118. Get silly with celebrities. Talk about how you’d like to hire a celebrity to {keyword} for your company.  (Don’t forget to mention them on Twitter — depending on their followers, you might get some good attention!)
  119. Explain how your company gives back. Do not lie about this — if your company does not give back, and you say you do, and someone finds out, you’ll be toast.
  120. Was your company mentioned in the press? Link to that, and talk about it.
  121. Get everyone in your company to submit a photo that represented their year. Ask them why that photo was selected. Now you have a media-rich post that shows your most valuable assets — your people!
  122. Search for your industry in Wikipedia. See what people are talking about in the discussion area. Link to the article, and comment about it on your blog.
  123. Discuss your email newsletter. Give people five reasons to sign up.
  124. Did you get some hate mail? Someone disagree with you? Post it! Write about how it came about, write about how it made you feel, and write about whether the feedback will make you change your ways.
  125. Talk about price. Why not? Your prices shouldn’t be a secret. Open up to your audience.
  126. Write the best suggestions you’ve ever heard from customers.
  127. Write about your success on Facebook, Twitter, or LinkedIn, and tell your readers what they can expect to find on each.
  128. Write about tangentially related stories — how did your industry get started?
  129. Find inspiration way outside your niche. See if you can replicate some of the feelings you get from other storytellers.
  130. Spoof off Jeff Foxworthy and use a title like, “You Might be a {target persona’s job} If...”
  131. Write about places that inspire you.
  132. Where did you go on your summer vacation? Write about it.
  133. Write about the best parts of your industry.
  134. Write about the worst parts of your industry. “10 Things I Hate About {industry}”
  135. Search for a relevant #hashtag on Twitter. What are people talking about that relates to your industry? Screen capture their tweets, add your commentary, and you have a meaningful, easy-to-digest post.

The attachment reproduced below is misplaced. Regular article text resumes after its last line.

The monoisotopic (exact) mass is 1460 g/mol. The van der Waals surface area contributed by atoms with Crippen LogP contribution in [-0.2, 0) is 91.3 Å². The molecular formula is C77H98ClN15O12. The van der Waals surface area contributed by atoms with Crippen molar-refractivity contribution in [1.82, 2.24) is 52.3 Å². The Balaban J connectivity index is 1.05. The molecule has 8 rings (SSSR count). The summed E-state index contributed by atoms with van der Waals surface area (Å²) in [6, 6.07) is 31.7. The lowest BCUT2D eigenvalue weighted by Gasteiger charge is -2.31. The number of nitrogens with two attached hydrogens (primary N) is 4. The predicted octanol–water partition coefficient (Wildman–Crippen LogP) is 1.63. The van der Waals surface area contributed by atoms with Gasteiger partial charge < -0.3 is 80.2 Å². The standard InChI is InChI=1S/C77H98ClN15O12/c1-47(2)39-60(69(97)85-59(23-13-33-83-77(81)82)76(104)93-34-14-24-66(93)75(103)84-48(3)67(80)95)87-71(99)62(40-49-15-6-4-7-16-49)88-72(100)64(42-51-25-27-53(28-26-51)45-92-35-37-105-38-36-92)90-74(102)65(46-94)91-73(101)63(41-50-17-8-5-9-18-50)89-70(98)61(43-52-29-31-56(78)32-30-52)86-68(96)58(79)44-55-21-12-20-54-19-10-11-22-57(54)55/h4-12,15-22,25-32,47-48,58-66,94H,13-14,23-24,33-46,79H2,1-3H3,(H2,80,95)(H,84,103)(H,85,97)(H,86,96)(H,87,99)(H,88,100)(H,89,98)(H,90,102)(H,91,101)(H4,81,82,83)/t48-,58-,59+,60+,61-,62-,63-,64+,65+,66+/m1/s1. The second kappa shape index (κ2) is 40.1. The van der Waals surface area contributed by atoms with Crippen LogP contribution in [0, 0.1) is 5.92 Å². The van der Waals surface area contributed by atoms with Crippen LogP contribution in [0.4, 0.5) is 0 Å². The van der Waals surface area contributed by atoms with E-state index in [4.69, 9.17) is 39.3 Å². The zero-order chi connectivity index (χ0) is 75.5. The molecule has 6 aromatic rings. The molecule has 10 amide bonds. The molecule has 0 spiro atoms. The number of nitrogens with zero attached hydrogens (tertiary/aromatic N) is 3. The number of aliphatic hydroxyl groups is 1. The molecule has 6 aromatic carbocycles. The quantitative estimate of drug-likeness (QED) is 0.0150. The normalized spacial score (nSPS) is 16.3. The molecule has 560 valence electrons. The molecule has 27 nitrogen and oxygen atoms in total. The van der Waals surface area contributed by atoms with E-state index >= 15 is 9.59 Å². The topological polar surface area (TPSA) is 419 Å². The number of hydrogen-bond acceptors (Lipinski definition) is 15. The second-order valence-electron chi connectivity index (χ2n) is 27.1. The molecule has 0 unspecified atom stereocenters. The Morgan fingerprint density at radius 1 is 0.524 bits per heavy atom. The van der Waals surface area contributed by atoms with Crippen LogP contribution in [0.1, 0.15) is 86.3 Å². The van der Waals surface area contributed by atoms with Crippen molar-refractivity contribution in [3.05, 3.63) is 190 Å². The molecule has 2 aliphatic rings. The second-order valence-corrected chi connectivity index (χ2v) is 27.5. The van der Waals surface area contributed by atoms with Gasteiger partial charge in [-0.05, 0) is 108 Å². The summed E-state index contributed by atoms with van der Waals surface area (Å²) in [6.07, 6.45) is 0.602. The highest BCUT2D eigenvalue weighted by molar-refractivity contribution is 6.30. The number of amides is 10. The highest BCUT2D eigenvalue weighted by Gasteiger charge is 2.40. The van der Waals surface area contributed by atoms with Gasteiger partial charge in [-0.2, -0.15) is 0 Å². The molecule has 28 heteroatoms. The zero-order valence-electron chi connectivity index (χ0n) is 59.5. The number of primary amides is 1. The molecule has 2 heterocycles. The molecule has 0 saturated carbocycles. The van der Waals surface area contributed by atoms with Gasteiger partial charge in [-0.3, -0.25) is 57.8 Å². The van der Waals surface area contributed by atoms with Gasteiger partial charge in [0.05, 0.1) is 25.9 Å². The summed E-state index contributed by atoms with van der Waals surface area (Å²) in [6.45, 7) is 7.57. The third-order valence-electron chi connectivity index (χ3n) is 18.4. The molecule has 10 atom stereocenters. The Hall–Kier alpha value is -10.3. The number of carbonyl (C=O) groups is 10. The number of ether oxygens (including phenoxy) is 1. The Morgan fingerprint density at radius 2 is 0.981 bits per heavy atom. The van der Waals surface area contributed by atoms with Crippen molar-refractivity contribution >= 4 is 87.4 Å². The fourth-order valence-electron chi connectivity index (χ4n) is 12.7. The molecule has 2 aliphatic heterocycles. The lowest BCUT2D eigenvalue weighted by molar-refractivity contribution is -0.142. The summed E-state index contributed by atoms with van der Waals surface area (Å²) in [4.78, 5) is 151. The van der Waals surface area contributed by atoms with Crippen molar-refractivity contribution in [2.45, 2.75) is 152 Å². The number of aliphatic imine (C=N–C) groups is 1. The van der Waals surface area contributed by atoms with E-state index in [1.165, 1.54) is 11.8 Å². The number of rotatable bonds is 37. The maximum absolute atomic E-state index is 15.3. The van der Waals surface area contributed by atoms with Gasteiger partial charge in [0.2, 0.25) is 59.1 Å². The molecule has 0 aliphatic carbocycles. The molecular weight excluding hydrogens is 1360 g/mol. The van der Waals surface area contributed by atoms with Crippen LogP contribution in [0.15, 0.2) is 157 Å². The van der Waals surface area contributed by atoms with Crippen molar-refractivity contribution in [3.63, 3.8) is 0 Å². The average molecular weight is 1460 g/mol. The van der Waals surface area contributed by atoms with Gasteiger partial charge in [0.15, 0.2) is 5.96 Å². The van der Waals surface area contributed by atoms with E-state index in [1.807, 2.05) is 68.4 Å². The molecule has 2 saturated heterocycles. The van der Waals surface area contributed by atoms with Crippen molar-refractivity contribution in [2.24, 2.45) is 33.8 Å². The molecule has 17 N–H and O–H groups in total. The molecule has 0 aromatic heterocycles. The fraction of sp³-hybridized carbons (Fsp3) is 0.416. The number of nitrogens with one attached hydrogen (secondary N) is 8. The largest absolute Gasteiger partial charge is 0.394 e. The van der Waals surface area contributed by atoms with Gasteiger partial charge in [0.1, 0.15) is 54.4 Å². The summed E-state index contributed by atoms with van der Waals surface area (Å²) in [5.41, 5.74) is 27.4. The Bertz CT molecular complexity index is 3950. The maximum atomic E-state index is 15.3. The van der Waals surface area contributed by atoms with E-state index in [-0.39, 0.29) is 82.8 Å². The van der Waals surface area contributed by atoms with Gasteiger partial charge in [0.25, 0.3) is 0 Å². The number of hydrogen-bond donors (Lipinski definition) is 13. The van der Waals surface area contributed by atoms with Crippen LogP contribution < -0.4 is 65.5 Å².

136. Think smaller. Sometimes writer’s block comes from a place of busy-ness, where you feel like you can’t write something meaningful. When that happens, remember, you can create content that is snack-sized, and valuable. One person who’s doing this right is Seth Godin.
  137. Write about blogging! Discuss how you combat writer’s block, and hey! Link to this post if you want.
  138. Write an FAQ post. “Frequently Asked Questions About {industry}”
  139. Ride the wave of something that went viral. Even if it’s not your cat video, write your response to it.
  140. Use themes to guide your content strategy. You don’t even have to make these obvious to your readers, but knowing the broad strokes of your topic will make it easier to come up with 12-14 posts for the month.
  141. Use premium content to help guide your strategy. Did you release a new ebook? Write about it! Does it have multiple subtopics? Give every subtopic a blog post, and pull from the ebook itself.
  142. Write about your company’s values. What sets you apart? What’s your blog pledge? Make sure you’re not waxing poetic, but instead, you’re actually talking about what goes on in your company. (Read I Pledge Allegiance to My Blog Pledge)
  143. Can your product save your target persona money? Write about that! “Stretch Your Budget By {something to do with your product}”
  144. Write this post to your target persona: “Set Aside 20 Minutes a Day to Do This”
  145. Write about something that affects everyone. “How Mobile Technology Impacts Your Business”
  146. Write about disruptive technologies. “Who Will be the Uber of Our Industry?”
  147. Think outside the box. “What Would {industry} Look Like Without the Internet?”
  148. Write about populations. “How Baby Boomers/Millennials Will be Impacted by {Industry}”
  149. Have everyone in the office send you their favorite foods, and analyze what that means about their personality. Keep it light and silly. Not that this needs to be said (because if you’re reading this, you’re smarter than that!) but your company blog is not the place for airing your office politics.
  150. Write about the mistakes you made when getting started, and let your readers learn from your foibles.
  151. Start a best practices series. Tag them as best practices. Later, when you have a dozen or so, compile them into an ebook for people to download.
  152. Try your hand at satire. Do something like Ikea did with the release of their newest catalog.
  153. Create a quiz. Quizzes can be really great for engagement.
  154. Compare your industry to pizza. Multiple toppings, something for everyone, everyone likes it... you get the idea.
  155. Guess what a long-dead person would have to say about your industry. Have a fictional interview.
  156. Create a beginner’s guide to your industry.

There you have it, an entire year’s worth of content! Bookmark this, and come back to it when you're having a hard time coming up with content.

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Kathleen O. Celmins